fighting spam and scams on the Internet
"419" Scam – Advance Fee / Fake Lottery Scam
The so-called "419" scam is a type of fraud dominated by criminals from Nigeria and other countries in Africa. Victims of the scam are promised a large amount of money, such as a lottery prize, inheritance, money sitting in some bank account, etc.
Victims never receive this non-existent fortune but are tricked into sending their money to the criminals, who remain anonymous. They hide their real identity and location by using fake names and fake postal addresses as well as communicating via anonymous free email accounts and mobile phones.
Keep in mind that scammers DO NOT use their real names when defrauding people.
The criminals either abuse names of real people or companies or invent names or addresses.
Any real people or companies mentioned below have NO CONNECTION to the scammers!
Read more about such scams here or in our 419 FAQ. Use the Scam-O-Matic to verify suspect emails.
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Some comments by the Scam-O-Matic about the following email:
- This email uses a separate reply address that is different from the sender address. Spammers use this to get replies even when the original spam sending accounts have been shut down. Also, sometimes the sender addresses are legitimate looking but fake and only the reply address is actually an email account controlled by the scammers.
- The following phrases in this message should put you on alert:
- "dear friend" (a common phrase found in 419 scams)
- "i will like you to " (a common phrase found in 419 scams)
- "million dollars" (they want you to be blinded by the prospect of quick money, but the only money that ever changes hands in 419 scams is from you to the criminals)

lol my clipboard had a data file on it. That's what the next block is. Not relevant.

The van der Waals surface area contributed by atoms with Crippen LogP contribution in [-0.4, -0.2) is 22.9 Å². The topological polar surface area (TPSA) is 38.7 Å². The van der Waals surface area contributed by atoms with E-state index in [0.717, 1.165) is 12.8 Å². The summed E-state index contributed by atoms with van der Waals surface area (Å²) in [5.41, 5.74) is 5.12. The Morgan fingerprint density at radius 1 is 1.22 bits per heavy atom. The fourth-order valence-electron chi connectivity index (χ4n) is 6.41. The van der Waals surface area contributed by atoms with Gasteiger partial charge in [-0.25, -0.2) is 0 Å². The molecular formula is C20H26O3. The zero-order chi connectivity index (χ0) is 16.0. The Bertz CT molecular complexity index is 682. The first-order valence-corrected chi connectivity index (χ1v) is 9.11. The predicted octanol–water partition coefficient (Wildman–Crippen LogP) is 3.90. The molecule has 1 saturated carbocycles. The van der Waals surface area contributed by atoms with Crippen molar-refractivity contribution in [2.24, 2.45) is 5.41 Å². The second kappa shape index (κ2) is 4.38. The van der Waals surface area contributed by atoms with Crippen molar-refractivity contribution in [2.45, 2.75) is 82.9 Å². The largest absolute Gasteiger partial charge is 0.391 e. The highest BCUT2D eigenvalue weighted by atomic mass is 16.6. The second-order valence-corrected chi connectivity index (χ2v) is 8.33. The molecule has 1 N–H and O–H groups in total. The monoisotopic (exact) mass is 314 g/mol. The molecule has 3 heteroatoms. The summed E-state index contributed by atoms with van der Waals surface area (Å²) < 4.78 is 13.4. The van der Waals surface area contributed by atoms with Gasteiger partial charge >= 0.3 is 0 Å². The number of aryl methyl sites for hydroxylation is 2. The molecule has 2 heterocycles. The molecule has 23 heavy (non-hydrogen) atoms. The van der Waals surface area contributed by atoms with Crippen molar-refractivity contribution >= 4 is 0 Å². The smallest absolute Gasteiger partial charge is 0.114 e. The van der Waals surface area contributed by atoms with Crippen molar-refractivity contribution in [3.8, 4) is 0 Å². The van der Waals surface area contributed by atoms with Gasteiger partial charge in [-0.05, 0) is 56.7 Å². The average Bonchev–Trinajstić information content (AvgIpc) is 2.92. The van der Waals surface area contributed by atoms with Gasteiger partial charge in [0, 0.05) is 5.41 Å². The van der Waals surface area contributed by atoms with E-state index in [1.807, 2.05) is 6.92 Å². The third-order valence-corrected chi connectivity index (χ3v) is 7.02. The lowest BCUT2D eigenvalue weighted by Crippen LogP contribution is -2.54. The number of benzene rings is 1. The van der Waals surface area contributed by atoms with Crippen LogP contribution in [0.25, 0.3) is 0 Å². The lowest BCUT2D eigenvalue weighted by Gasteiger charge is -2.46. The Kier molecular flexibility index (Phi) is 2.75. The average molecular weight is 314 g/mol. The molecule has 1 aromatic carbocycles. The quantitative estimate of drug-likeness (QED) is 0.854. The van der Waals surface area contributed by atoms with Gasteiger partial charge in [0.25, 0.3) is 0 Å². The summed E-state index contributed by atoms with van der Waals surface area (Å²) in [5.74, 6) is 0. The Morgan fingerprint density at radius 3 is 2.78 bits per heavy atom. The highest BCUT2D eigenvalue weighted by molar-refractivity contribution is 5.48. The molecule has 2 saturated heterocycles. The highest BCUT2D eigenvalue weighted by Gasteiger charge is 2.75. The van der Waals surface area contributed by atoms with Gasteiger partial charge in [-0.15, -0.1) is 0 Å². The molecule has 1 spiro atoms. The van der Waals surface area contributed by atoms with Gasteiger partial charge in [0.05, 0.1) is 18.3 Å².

- "barr." (Barristers (lawyers) mentioned in 419 scams are always fake.)
- This email message is a next of kin scam.
Fraud email example:
From: "Barrister Alex" (may be fake)
Date: Wed, 11 Apr 2012 16:54:06 +0100
Goodday to you, bearing in mind the nature of the content of this letter coming from a person without any referral, I apologize for any inconvenience, but please read and objectively consider if we can work this together.
I am Alex Keong, an attorney at law from Malaysia. A deceased client of mine who died as a result of high blood pressure (H.B.P) on the 11th March 2009, because he lost his wife and the only daughter in the 2004 tsunamis natural disaster while on their holiday in Aceh, Indonesia.
I have contacted you to assist me in transferring the money left behind by my client before it is confiscated or declared unserviceable by the bank when this deposit valued at $4.5million dollars is lodged. This bank has issued me a notice to contact the next of kin, or the fund will be transferred into the federal government reserve.
My proposition to you is to seek your consent to present you as the next-of-kin and beneficiary to this fund that was deposited in a bank here in my country by my late client, Then we can share the amount on a mutually agreed-upon percentage. All legal documents to back up your claim as my client's next-of-kin will be provided. All I require is your honest cooperation to enable us see the transaction through.
This will be executed under a legitimate arrangement that will protect you from any breach of the law. If this business proposition offends your moral values, do accept my apology. I must use this opportunity to implore you to exercise the utmost indulgence to keep this matter extraordinary confidential, whatever your decision, while I await your prompt response. Please contact me at once to indicate your interest. I will like you to acknowledge the receipt of this e-mail as soon as possible via email address. this transaction will be treated private with absolute confidentiality and sincerity.
I look forward to your quick reply.
Barr. Alex Keong